"You have made us a little lower than God, and crowned us with glory and honor." - Psalm 8:5
Remember the wedding of William and Kate? Many of us went gaga over it. They're beautiful people, after all, and we're fascinated by celebrity. But royalty itself doesn't mean much to us. Kings and queens are things of the past. Most royals are just figureheads now.
As much as we reject monarchy, the immense dignity and sovereign glory that used to be associated with crowned heads actually belongs, the psalmist says, to us—to human beings, created just a little lower than God.
Did you hear that? Just a little lower than God.
In some parts of the Orthodox Church, it's the custom to crown the newly-baptized. In my class on the sacraments, I show a video of a baptism of adults in a Russian Cathedral. Invariably some of my democratic, egalitarian students start to cry when the priest reverently places a circle of lilies on each new Christian's head.
I think it may be because that gesture awakens something we know is true, even if some families, religious doctrines, schools, relationships, advertising, and life's many blows have tried to kill it. It unmasks the lie too many of us believe that we're not worthy. It declares instead that we're glorious, that the flowered crown God weaved for us in the beginning is a perfect fit, that our dignity is immense, and that our glory astonishes the angels.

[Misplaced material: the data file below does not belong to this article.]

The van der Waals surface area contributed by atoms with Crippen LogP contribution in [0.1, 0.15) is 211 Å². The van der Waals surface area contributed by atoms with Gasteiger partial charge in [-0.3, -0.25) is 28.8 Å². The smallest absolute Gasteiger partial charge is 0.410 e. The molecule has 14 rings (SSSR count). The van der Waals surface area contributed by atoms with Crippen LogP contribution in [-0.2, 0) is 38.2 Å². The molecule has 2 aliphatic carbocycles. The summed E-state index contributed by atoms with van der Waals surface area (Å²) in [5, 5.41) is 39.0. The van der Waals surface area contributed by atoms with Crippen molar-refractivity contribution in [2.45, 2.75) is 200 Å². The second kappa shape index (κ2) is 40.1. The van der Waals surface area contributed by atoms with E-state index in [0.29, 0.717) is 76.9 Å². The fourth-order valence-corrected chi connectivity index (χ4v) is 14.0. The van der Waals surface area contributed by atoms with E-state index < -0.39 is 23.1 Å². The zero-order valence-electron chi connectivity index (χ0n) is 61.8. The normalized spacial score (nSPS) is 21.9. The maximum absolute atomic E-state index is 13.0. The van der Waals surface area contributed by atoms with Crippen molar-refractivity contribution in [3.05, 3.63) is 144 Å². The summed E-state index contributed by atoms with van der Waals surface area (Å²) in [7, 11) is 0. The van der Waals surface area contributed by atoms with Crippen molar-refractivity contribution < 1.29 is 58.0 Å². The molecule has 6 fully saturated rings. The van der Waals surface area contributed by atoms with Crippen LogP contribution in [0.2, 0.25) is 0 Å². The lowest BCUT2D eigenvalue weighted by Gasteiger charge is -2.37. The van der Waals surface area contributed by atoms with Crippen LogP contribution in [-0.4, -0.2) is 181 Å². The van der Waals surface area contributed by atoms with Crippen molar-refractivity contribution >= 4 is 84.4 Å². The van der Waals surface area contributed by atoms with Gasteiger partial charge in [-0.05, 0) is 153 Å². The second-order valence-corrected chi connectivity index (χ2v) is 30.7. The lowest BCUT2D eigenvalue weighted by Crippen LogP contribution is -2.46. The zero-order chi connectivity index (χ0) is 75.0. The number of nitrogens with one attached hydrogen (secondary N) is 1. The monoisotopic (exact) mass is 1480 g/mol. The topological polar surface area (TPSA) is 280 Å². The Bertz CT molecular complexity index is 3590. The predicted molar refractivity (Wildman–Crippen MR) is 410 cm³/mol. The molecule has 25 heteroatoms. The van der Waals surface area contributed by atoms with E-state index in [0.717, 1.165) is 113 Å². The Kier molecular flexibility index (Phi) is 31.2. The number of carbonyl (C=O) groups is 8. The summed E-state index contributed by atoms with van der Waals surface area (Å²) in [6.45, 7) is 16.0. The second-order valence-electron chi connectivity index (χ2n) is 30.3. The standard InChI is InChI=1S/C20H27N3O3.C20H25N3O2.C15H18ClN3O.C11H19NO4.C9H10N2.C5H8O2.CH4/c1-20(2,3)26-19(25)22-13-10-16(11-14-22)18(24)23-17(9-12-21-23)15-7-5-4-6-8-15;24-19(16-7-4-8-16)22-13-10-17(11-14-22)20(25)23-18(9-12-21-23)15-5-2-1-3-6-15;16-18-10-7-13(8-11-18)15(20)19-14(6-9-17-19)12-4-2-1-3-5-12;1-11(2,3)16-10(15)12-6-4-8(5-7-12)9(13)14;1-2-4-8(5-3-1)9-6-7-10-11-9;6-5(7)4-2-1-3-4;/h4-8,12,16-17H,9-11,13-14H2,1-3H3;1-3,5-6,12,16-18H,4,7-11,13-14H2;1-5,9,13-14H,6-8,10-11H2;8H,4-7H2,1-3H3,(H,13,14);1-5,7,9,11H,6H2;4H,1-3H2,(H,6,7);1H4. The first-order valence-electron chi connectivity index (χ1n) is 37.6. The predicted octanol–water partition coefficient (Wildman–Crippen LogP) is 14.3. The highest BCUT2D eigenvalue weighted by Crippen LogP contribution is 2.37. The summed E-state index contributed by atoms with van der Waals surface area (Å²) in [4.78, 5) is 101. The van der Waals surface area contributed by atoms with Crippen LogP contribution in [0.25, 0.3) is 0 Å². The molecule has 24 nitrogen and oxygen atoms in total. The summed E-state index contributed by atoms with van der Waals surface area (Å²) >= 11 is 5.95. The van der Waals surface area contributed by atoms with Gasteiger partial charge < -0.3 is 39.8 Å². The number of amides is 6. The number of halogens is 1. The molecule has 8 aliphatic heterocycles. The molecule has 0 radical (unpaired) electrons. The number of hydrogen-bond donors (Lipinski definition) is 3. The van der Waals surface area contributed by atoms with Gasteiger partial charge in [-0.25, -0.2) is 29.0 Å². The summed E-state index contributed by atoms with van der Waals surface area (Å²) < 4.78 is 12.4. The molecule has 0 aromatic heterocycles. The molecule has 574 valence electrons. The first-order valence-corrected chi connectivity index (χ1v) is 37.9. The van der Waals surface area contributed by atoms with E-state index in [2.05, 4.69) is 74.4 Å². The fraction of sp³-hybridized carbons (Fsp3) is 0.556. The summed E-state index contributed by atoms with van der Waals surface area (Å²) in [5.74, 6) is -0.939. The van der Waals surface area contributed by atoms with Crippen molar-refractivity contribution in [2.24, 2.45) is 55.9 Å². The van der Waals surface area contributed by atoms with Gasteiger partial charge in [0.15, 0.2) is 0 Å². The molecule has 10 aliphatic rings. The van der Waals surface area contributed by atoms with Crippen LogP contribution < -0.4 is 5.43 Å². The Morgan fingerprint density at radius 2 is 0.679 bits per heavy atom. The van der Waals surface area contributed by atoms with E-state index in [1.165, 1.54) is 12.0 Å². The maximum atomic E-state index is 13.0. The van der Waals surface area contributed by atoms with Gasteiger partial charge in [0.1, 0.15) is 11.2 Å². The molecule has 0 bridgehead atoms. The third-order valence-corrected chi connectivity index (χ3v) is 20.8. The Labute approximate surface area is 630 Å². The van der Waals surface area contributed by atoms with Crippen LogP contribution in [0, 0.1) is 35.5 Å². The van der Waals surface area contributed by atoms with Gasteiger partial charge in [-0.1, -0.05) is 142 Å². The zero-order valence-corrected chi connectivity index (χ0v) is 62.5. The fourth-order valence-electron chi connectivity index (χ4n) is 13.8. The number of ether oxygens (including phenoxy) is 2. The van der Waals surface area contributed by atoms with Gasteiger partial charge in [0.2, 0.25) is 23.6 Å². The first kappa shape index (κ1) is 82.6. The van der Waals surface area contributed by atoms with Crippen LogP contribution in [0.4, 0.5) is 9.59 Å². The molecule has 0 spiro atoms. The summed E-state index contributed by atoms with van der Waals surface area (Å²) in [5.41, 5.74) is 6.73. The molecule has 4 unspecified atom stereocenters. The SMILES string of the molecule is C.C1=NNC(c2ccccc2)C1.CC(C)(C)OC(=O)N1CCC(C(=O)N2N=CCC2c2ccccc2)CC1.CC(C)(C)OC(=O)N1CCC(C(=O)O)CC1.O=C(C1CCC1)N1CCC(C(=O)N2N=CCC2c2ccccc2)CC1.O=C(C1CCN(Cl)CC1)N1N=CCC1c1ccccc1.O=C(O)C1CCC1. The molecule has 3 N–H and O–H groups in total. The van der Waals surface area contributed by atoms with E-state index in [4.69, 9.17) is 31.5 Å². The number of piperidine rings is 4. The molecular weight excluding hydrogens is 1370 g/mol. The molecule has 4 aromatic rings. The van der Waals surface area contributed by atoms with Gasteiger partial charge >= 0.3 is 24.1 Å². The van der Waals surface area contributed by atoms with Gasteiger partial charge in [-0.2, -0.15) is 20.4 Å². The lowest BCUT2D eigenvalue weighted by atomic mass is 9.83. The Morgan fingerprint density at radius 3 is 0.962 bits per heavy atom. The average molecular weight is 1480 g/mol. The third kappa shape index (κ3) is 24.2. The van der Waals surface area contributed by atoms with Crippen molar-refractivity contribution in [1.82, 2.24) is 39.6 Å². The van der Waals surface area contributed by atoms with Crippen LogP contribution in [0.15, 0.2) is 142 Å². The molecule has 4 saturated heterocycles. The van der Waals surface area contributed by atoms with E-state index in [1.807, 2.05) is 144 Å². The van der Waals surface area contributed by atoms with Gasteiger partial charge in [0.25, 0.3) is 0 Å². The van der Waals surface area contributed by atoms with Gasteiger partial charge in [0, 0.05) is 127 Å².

Here's a necessary ministry: Whenever the lie is told and a human head droops down, lift it up. Crown it with many crowns.
From gardens of mercy and fields of grace, you weave for everyone a crown that fits our worth. Give us eyes to see our beauty. Bend our knees to each other's dignity, as we honor every creature you have honored with life.
J. Mary Luti is Visiting Professor of Worship and Preaching at Andover Newton Theological School.